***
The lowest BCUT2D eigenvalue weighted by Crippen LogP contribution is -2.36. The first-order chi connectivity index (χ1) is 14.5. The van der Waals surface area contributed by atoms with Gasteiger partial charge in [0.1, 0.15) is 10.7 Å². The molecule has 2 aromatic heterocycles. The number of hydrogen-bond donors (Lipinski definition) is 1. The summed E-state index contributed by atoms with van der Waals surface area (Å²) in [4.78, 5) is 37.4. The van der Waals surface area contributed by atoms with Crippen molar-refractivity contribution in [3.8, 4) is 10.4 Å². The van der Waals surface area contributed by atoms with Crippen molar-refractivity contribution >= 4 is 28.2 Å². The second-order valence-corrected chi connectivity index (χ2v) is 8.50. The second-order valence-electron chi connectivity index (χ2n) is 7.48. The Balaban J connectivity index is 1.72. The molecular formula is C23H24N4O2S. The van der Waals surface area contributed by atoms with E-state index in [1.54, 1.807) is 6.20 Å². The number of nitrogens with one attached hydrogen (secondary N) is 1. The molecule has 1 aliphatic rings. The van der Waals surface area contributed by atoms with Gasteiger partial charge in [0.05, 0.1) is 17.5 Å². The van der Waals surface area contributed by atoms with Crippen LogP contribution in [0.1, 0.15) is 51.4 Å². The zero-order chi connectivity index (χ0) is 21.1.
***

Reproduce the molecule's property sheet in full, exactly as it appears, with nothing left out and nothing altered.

The lowest BCUT2D eigenvalue weighted by Crippen LogP contribution is -2.36. The first-order chi connectivity index (χ1) is 14.5. The van der Waals surface area contributed by atoms with Gasteiger partial charge in [0.1, 0.15) is 10.7 Å². The molecule has 2 aromatic heterocycles. The number of hydrogen-bond donors (Lipinski definition) is 1. The summed E-state index contributed by atoms with van der Waals surface area (Å²) in [4.78, 5) is 37.4. The van der Waals surface area contributed by atoms with Crippen molar-refractivity contribution in [3.8, 4) is 10.4 Å². The van der Waals surface area contributed by atoms with Crippen molar-refractivity contribution >= 4 is 28.2 Å². The second-order valence-corrected chi connectivity index (χ2v) is 8.50. The second-order valence-electron chi connectivity index (χ2n) is 7.48. The Balaban J connectivity index is 1.72. The molecular formula is C23H24N4O2S. The van der Waals surface area contributed by atoms with E-state index in [1.54, 1.807) is 6.20 Å². The number of nitrogens with one attached hydrogen (secondary N) is 1. The molecule has 1 aliphatic rings. The van der Waals surface area contributed by atoms with Gasteiger partial charge in [0.05, 0.1) is 17.5 Å². The van der Waals surface area contributed by atoms with Crippen LogP contribution in [0.1, 0.15) is 51.4 Å². The zero-order chi connectivity index (χ0) is 21.1.